Authority and Easter

empty-tombEaster is the day of liberation—the day the greatest earthly power has done its best, unleashed its ultimate weapon—and been defeated.

I’ve previously posted (here and here) a few thoughts on Easter’s significance to me, and this year turn to the insights of N.T. Wright—the renowned New Testament scholar, former Bishop of Durham and current professor at the University of St. Andrews in Scotland.

His output is prolific, impressive, and varied—from thick, scholarly tomes, to breezy, accessible guides to each of the books of the New Testament. Throughout, Wright reminds us time and again that we must read the New Testament in its context—in the lives and times of the first-century Jewish followers of Jesus. Yes, the truths are timeless, but we cannot simply transport the words wholesale into our 21st century mindset. And we cannot simply take a passage here and a citation there, string them together, and make our case. The Bible is an entire narrative.

It is by such taking of snippets, and disregarding the context in which they were written, that the same passages are used to make quite completely opposite points. A common case in point is Romans 13: 1-7, in which Paul, writing to the early Christians in Rome, tells them to obey authority and pay their taxes. Given that Nero was the ruling authority, and the taxation being levied was unfair and excessive, this is frequently cited, especially by “conservative” Christians, that this constitutes orders for us, in all times and all places, to obey authority and pay our taxes.

The historian Wright reminds us that Paul was writing to a particular people, living under particular circumstances, in a particular time. Paul himself spent a great deal of his missionary life in various prisons, and his life was ended by torture and beheading in Rome by the very authorities of whom he wrote in this letter—so if those who cite this passage to defend obedience to rulers are correct, Paul apparently did not follow his own entreaty.

So what was it all about, and what does this mean at Easter?

According to Wright:

…Paul is saying … that the Christians, who were regarded as the scum of the earth in Rome at the time, must not get an additional reputation as trouble-makers. No good will come to the cause of the gospel [the “good news” of Jesus] by followers of Jesus being regarded as crazy dissidents who won’t cooperate with the most basic social mechanisms. Paul is anxious, precisely because he believes that Jesus is the true Lord of the world, that his followers should not pick unnecessary quarrels with lesser lords. They are indeed a revolutionary community, but if they go for the normal type of violent revolution they will just be playing the empire back at its own game.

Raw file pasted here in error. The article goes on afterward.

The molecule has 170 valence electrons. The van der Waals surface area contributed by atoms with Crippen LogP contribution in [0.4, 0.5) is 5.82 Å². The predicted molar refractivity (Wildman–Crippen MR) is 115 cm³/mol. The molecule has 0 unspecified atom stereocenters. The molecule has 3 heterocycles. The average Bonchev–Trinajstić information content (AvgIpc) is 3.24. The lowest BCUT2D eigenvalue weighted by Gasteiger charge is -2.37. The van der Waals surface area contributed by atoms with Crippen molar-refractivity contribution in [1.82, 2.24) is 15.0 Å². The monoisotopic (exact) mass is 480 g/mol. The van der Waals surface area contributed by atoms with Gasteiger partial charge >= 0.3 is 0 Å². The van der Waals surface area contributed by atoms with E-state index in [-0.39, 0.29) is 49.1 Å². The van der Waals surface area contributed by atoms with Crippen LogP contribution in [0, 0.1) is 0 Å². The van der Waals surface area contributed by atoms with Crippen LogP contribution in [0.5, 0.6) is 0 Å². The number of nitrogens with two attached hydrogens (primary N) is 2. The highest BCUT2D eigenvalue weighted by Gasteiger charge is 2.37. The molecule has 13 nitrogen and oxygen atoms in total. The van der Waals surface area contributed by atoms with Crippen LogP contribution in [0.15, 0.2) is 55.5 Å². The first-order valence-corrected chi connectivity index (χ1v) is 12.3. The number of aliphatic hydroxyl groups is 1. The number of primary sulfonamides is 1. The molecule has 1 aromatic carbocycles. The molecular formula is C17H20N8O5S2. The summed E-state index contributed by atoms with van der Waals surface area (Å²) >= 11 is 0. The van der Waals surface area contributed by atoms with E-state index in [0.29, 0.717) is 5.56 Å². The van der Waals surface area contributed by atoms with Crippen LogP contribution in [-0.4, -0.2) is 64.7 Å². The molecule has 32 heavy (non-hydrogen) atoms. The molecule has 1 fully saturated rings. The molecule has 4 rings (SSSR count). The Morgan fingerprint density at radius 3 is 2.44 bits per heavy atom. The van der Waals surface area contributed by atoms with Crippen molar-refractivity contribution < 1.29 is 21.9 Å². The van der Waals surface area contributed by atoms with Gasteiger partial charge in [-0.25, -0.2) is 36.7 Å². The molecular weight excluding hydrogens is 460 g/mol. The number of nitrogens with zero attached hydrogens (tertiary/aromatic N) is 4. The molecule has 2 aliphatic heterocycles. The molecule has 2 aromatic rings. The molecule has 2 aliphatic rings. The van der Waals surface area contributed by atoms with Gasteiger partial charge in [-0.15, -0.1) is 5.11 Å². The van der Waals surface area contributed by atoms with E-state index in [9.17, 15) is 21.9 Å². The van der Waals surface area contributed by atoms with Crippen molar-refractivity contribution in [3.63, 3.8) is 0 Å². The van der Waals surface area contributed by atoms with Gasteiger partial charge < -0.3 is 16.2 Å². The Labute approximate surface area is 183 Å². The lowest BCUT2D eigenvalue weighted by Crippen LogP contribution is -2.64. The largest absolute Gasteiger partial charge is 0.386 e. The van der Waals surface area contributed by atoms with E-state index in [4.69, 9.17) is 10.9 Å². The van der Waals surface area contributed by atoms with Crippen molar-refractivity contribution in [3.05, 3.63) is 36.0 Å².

To take Paul’s letter as an instruction for Christians to live as meek subjects of the State makes a lie of Jesus’s life, and especially death and resurrection: Jesus is Lord and Caesar is not. Jesus was tried, convicted and killed by the all mighty Jewish and Roman authorities—but he did not stay dead.

And so to Wright’s “An Uncomfortable Truth at Easter:”

The resurrection of Jesus is the beginning of the final putting-to-rights of all things. In the light of the resurrection, the church must never stop reminding the world’s rulers and authorities that they themselves will be held to account, and that they must do justice and bring wise, healing order to God’s world ahead of that day. Those who want to depoliticize the resurrection must first dehistoricize it, which is of course what they have been doing enthusiastically for many years – and then we wonder why the church has sometimes sounded irrelevant! But we who celebrate our risen Lord today must bear witness to Easter, God’s great act of putting-right, as the yardstick for all human justice.

And this is the cry to we beneficiaries of Christ’s teachings, the Spanish scholastics, the Austrians, the great expositors of liberty and rights and truth and justice: by seeking these things in this world, we must therefore pick our fights judiciously, choose the hill we’ll die on, keeping our eyes on and always measuring against the true yardstick.

Education Savings Accounts Challenge Common Core’s One-Size-Fits-All Schooling

coverdell-education-savings-account-esa04With a growing Common Core opt-out backlash by parents and students against one-size-fits all government schooling, it’s no surprise that the latest innovation in educational choice is allowing more parents to personalize their children’s learning through educational savings accounts, or ESAs. As I explained in a recent Washington Times opinion piece: